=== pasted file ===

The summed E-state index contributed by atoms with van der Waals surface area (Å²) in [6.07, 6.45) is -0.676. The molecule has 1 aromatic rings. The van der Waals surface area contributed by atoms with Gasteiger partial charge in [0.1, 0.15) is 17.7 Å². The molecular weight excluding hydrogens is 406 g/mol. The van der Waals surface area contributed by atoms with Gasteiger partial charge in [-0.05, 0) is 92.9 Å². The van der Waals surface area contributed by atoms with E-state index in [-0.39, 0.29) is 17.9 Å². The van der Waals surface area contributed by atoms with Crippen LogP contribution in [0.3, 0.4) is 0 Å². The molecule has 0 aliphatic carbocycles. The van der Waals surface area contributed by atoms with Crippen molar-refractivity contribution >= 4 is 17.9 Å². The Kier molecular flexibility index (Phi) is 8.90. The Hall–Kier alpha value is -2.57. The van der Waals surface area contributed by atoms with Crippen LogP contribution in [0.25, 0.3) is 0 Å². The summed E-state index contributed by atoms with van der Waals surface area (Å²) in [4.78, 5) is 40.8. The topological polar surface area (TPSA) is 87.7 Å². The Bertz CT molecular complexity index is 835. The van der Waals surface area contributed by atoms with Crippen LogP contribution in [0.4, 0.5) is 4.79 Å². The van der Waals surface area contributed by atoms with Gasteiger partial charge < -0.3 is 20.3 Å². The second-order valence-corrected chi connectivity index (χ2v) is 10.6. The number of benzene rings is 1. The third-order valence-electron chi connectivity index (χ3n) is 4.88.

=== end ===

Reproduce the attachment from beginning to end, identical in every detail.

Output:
The summed E-state index contributed by atoms with van der Waals surface area (Å²) in [6.07, 6.45) is -0.676. The molecule has 1 aromatic rings. The van der Waals surface area contributed by atoms with Gasteiger partial charge in [0.1, 0.15) is 17.7 Å². The molecular weight excluding hydrogens is 406 g/mol. The van der Waals surface area contributed by atoms with Gasteiger partial charge in [-0.05, 0) is 92.9 Å². The van der Waals surface area contributed by atoms with E-state index in [-0.39, 0.29) is 17.9 Å². The van der Waals surface area contributed by atoms with Crippen LogP contribution in [0.3, 0.4) is 0 Å². The molecule has 0 aliphatic carbocycles. The van der Waals surface area contributed by atoms with Crippen molar-refractivity contribution >= 4 is 17.9 Å². The Kier molecular flexibility index (Phi) is 8.90. The Hall–Kier alpha value is -2.57. The van der Waals surface area contributed by atoms with Crippen LogP contribution in [0.25, 0.3) is 0 Å². The summed E-state index contributed by atoms with van der Waals surface area (Å²) in [4.78, 5) is 40.8. The topological polar surface area (TPSA) is 87.7 Å². The Bertz CT molecular complexity index is 835. The van der Waals surface area contributed by atoms with Crippen LogP contribution in [0.4, 0.5) is 4.79 Å². The van der Waals surface area contributed by atoms with Gasteiger partial charge < -0.3 is 20.3 Å². The second-order valence-corrected chi connectivity index (χ2v) is 10.6. The number of benzene rings is 1. The third-order valence-electron chi connectivity index (χ3n) is 4.88.